USA Today Shifts Corruption Focus from Illinois - to North Dakota?
When it comes to diverting attention from a scandal plagued home state, don't worry Senator Obama, USA Today has your back.
In a bizarre demonstration of spinning numbers with the sole purpose of getting people to look away from the recent Blagojevich scandal, John Fritze and others at USA Today took statistics from the Department of Justice and the U.S. Census Bureau, crunched them in the liberal media calculator, and decided they had proof that North Dakota is actually the most corrupt state in the nation.
According to the article, North Dakota has 8.3 public corruption convictions per 100,000 residents. Illinois only has 3.9.
The trick here was to use the phrase ‘per-capita basis' in the analysis. Using the logic presented here by Fritze and his colleagues, they have logically justified that North Dakota's 53 overwhelming public corruption convictions between 1998 and 2007 is solid proof that the state has more of a black eye when it comes to its government, than Illinois, which had a mere 502 convictions during the same period. Why? Because North Dakota is a more sparsely populated state.
Using USA Today's methodology, this means that if a double homicide were to occur in the tiny town of Bowbells, ND, with its population of 406, they would immediately become the murder capital of the US - news to which residents of Chicago would surely become quite relieved with only 400+ murders so far this year. After all, Chicago would only have about 15 murders per 100,000 residents, and Bowbells would have 493. Ridiculous, right?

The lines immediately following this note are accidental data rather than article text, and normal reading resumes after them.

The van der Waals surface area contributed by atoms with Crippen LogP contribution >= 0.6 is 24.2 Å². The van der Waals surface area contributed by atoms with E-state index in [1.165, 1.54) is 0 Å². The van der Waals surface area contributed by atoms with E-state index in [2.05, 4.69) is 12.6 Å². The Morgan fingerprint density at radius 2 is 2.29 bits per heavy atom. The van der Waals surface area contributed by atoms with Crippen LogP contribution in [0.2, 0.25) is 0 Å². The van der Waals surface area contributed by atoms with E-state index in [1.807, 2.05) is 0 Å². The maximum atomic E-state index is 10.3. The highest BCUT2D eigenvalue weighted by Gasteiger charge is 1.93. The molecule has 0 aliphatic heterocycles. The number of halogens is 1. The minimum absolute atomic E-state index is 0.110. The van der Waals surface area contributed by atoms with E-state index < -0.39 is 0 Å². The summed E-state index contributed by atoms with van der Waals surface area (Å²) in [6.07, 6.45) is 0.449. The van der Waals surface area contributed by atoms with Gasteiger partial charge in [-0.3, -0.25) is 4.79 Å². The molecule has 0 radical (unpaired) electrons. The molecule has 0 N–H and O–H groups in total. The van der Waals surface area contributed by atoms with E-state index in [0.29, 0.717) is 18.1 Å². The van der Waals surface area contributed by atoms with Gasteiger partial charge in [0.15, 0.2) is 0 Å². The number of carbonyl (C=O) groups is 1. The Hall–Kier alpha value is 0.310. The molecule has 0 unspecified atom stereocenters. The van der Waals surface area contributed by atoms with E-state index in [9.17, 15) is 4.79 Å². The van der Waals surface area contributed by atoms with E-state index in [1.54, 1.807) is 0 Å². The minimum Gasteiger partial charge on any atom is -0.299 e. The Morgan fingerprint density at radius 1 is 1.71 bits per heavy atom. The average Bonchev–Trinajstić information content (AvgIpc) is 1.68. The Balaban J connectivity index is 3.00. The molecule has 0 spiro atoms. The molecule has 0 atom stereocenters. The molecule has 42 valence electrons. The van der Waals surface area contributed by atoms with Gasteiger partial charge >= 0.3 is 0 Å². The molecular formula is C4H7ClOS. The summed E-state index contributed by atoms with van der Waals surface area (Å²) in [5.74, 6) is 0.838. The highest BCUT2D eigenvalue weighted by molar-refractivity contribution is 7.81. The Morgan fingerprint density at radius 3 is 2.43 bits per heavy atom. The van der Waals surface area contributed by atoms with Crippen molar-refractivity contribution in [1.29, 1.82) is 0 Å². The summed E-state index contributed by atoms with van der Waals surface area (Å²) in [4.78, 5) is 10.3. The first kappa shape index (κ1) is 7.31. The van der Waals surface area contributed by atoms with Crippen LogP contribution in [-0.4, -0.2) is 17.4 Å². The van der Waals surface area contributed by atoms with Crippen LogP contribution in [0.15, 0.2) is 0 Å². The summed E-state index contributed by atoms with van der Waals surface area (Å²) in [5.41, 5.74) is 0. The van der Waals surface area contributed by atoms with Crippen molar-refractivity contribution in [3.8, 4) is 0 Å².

The opening paragraph to the article is what helps to mislead the reader (emphasis mine):
Its largest city is legendary for machine-style politics and its elected leaders have been under investigation for years, but by one measure, Illinois is not even close to the nation's most-corrupt state.
The article then goes on to cite numbers that include unelected officials that have been convicted of corruption. Don't make a sweeping statement about elected officials and then proceed to analyze numbers involving unelected officials.
One thing for average government employees to break the law, quite another when the public trusts someone enough to elect them to office, only to have them violate that trust by failing to uphold and abide by the government and its laws.
From an article in U.S. News & World Report:
The Chicago Sun-Times once calculated that 79 Illinois elected officials were convicted on federal corruption charges between 1972 and 2006.
From that same report, corruption is so prevalent in Illinois at the highest level of government that:
Blagojevich is the fourth out of the state's past eight governors to be indicted on corruption charges.
That's four out of eight. Fifty percent. North Dakota it seems, doesn't have quite the same problem.
However, as the report correctly surmises, there is no real objective way of discerning whether or not Illinois is the most corrupt state. The real question is why, when the Governor of Illinois, Rod Blagojevich, is the number one news story of the day, would USA Today bother to try and shift the focus of corruption in other directions?
Photo Credit: AP